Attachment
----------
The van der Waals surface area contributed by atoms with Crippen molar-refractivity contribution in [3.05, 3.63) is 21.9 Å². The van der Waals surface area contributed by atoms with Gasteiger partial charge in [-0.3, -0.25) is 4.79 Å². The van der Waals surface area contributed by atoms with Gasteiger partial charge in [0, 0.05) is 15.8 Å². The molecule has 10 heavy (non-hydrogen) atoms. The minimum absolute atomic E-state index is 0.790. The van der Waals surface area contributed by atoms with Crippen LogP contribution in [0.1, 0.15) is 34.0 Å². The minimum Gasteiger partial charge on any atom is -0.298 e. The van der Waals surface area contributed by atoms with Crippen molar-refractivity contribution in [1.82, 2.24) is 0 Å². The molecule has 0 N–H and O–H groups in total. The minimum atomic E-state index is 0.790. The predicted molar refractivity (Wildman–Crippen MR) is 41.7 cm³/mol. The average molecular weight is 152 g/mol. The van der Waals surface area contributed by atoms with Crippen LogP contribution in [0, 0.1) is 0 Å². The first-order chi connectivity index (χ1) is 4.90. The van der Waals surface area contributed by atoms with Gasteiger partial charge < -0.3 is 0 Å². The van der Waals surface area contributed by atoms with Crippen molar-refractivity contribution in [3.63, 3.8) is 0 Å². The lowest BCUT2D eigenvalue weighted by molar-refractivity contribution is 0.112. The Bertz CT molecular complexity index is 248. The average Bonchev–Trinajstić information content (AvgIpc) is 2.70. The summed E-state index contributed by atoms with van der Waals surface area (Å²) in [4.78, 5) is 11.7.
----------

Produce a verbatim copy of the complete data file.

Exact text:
The van der Waals surface area contributed by atoms with Crippen molar-refractivity contribution in [3.05, 3.63) is 21.9 Å². The van der Waals surface area contributed by atoms with Gasteiger partial charge in [-0.3, -0.25) is 4.79 Å². The van der Waals surface area contributed by atoms with Gasteiger partial charge in [0, 0.05) is 15.8 Å². The molecule has 10 heavy (non-hydrogen) atoms. The minimum absolute atomic E-state index is 0.790. The van der Waals surface area contributed by atoms with Crippen LogP contribution in [0.1, 0.15) is 34.0 Å². The minimum Gasteiger partial charge on any atom is -0.298 e. The van der Waals surface area contributed by atoms with Crippen molar-refractivity contribution in [1.82, 2.24) is 0 Å². The molecule has 0 N–H and O–H groups in total. The minimum atomic E-state index is 0.790. The predicted molar refractivity (Wildman–Crippen MR) is 41.7 cm³/mol. The average molecular weight is 152 g/mol. The van der Waals surface area contributed by atoms with Crippen LogP contribution in [0, 0.1) is 0 Å². The first-order chi connectivity index (χ1) is 4.90. The van der Waals surface area contributed by atoms with Gasteiger partial charge < -0.3 is 0 Å². The van der Waals surface area contributed by atoms with Crippen molar-refractivity contribution in [3.63, 3.8) is 0 Å². The lowest BCUT2D eigenvalue weighted by molar-refractivity contribution is 0.112. The Bertz CT molecular complexity index is 248. The average Bonchev–Trinajstić information content (AvgIpc) is 2.70. The summed E-state index contributed by atoms with van der Waals surface area (Å²) in [4.78, 5) is 11.7.